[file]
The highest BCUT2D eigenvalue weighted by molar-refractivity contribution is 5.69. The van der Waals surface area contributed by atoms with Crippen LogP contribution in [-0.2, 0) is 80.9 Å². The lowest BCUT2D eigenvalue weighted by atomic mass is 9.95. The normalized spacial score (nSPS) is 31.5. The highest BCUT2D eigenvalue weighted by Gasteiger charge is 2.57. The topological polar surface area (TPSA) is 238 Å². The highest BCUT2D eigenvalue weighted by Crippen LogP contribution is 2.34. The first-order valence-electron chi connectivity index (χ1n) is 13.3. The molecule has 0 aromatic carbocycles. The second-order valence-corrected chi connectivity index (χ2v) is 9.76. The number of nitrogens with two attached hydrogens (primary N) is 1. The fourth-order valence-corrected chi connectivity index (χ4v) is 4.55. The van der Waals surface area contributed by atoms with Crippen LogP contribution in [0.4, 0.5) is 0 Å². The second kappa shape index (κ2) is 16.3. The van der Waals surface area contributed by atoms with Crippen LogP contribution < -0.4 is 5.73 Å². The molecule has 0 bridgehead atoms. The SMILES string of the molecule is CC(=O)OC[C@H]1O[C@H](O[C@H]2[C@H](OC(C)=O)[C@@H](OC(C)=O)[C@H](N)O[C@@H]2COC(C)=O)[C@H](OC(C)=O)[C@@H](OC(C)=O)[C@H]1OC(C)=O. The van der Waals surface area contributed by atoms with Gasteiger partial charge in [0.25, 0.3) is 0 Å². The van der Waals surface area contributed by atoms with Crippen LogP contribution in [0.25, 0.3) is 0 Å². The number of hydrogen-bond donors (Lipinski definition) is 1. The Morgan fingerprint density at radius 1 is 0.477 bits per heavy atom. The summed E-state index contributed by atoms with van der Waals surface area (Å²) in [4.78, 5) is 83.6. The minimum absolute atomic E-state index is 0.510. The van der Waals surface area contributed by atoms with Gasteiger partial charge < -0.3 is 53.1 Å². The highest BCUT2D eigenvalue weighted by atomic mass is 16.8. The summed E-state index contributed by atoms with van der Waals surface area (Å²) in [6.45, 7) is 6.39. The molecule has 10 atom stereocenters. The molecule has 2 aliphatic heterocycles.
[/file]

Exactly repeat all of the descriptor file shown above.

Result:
The highest BCUT2D eigenvalue weighted by molar-refractivity contribution is 5.69. The van der Waals surface area contributed by atoms with Crippen LogP contribution in [-0.2, 0) is 80.9 Å². The lowest BCUT2D eigenvalue weighted by atomic mass is 9.95. The normalized spacial score (nSPS) is 31.5. The highest BCUT2D eigenvalue weighted by Gasteiger charge is 2.57. The topological polar surface area (TPSA) is 238 Å². The highest BCUT2D eigenvalue weighted by Crippen LogP contribution is 2.34. The first-order valence-electron chi connectivity index (χ1n) is 13.3. The molecule has 0 aromatic carbocycles. The second-order valence-corrected chi connectivity index (χ2v) is 9.76. The number of nitrogens with two attached hydrogens (primary N) is 1. The fourth-order valence-corrected chi connectivity index (χ4v) is 4.55. The van der Waals surface area contributed by atoms with Crippen LogP contribution in [0.4, 0.5) is 0 Å². The second kappa shape index (κ2) is 16.3. The van der Waals surface area contributed by atoms with Crippen LogP contribution < -0.4 is 5.73 Å². The molecule has 0 bridgehead atoms. The SMILES string of the molecule is CC(=O)OC[C@H]1O[C@H](O[C@H]2[C@H](OC(C)=O)[C@@H](OC(C)=O)[C@H](N)O[C@@H]2COC(C)=O)[C@H](OC(C)=O)[C@@H](OC(C)=O)[C@H]1OC(C)=O. The van der Waals surface area contributed by atoms with Gasteiger partial charge in [0.25, 0.3) is 0 Å². The van der Waals surface area contributed by atoms with Crippen LogP contribution in [0.25, 0.3) is 0 Å². The number of hydrogen-bond donors (Lipinski definition) is 1. The Morgan fingerprint density at radius 1 is 0.477 bits per heavy atom. The summed E-state index contributed by atoms with van der Waals surface area (Å²) in [4.78, 5) is 83.6. The minimum absolute atomic E-state index is 0.510. The van der Waals surface area contributed by atoms with Gasteiger partial charge < -0.3 is 53.1 Å². The highest BCUT2D eigenvalue weighted by atomic mass is 16.8. The summed E-state index contributed by atoms with van der Waals surface area (Å²) in [6.45, 7) is 6.39. The molecule has 10 atom stereocenters. The molecule has 2 aliphatic heterocycles.